Lifeline is available to eligible low-income consumers in every state, commonwealth, territory, and on Tribal lands. The Lifeline program is administered by the Universal Service Administrative Company (USAC). USAC is responsible for data collection and maintenance, support calculation, disbursements, and assisting consumers with Lifeline eligibility and enrollment for the program. USAC's website provides additional information regarding the program, including program requirements.
To participate in the Lifeline program, consumers must either have an income that is at or below 135% of the Federal Poverty Guidelines or participate in certain federal assistance programs, such as the Supplemental Nutrition Assistance Program or Medicaid. You can see if you are eligible by reviewing the information available at lifelinesupport.org (see "Do I Qualify?").
National Verifier for Lifeline Eligibility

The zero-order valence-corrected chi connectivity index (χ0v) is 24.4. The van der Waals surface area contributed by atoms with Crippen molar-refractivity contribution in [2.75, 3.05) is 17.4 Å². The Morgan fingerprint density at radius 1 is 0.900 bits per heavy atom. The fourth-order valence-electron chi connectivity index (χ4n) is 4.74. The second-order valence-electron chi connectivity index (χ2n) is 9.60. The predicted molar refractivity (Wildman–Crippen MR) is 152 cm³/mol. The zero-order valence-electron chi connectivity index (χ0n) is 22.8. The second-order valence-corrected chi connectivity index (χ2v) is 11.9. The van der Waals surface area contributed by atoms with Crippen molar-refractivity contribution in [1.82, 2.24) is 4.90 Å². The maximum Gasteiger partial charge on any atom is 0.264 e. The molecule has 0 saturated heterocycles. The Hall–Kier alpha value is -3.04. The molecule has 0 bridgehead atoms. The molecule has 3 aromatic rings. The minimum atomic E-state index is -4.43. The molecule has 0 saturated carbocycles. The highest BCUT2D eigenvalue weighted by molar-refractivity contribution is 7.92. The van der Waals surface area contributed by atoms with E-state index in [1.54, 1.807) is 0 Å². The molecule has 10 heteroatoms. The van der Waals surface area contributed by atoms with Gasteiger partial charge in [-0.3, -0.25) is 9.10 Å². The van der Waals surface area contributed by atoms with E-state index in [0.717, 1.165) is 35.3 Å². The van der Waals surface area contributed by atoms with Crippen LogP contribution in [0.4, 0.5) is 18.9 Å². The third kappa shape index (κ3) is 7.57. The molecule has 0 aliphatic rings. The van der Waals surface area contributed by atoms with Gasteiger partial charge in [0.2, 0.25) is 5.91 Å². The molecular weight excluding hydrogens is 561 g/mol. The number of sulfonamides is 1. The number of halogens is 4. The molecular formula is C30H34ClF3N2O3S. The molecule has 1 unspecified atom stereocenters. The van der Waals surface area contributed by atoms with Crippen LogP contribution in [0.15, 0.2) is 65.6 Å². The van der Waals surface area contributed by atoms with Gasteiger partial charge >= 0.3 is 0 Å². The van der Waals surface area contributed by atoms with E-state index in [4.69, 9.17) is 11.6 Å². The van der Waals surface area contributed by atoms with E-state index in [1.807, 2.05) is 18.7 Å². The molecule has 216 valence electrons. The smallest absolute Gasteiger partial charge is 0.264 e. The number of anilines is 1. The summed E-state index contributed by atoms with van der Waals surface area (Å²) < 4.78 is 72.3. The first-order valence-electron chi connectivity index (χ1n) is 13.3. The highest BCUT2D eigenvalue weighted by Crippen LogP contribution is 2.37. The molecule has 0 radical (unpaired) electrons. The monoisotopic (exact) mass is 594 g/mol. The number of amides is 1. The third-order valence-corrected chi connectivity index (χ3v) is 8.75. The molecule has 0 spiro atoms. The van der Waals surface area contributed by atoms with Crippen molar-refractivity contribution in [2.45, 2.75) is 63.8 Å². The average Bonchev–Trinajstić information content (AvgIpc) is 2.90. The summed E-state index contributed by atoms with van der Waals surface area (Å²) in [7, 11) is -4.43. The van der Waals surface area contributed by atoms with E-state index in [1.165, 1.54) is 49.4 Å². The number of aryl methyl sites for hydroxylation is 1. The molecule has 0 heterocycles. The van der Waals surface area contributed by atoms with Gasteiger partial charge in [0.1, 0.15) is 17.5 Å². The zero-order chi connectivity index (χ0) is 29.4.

To apply for Lifeline, a consumer must use the National Verifier application system at: https://www.checklifeline.org/lifeline. The National Verifier is a centralized system established by the FCC and operated by USAC that verifies Lifeline applicants' eligibility and recertifies subscriber eligibility annually.
There are some states that may not use the National Verifier yet. You can check whether your state is already active here: https://www.usac.org/lifeline/eligibility/national-verifier. If you are in a state that does not use the National Verifier or if you would like a service provider to assist you when you apply, you can use the "Companies Near Me" tool to locate a Lifeline program service provider near you.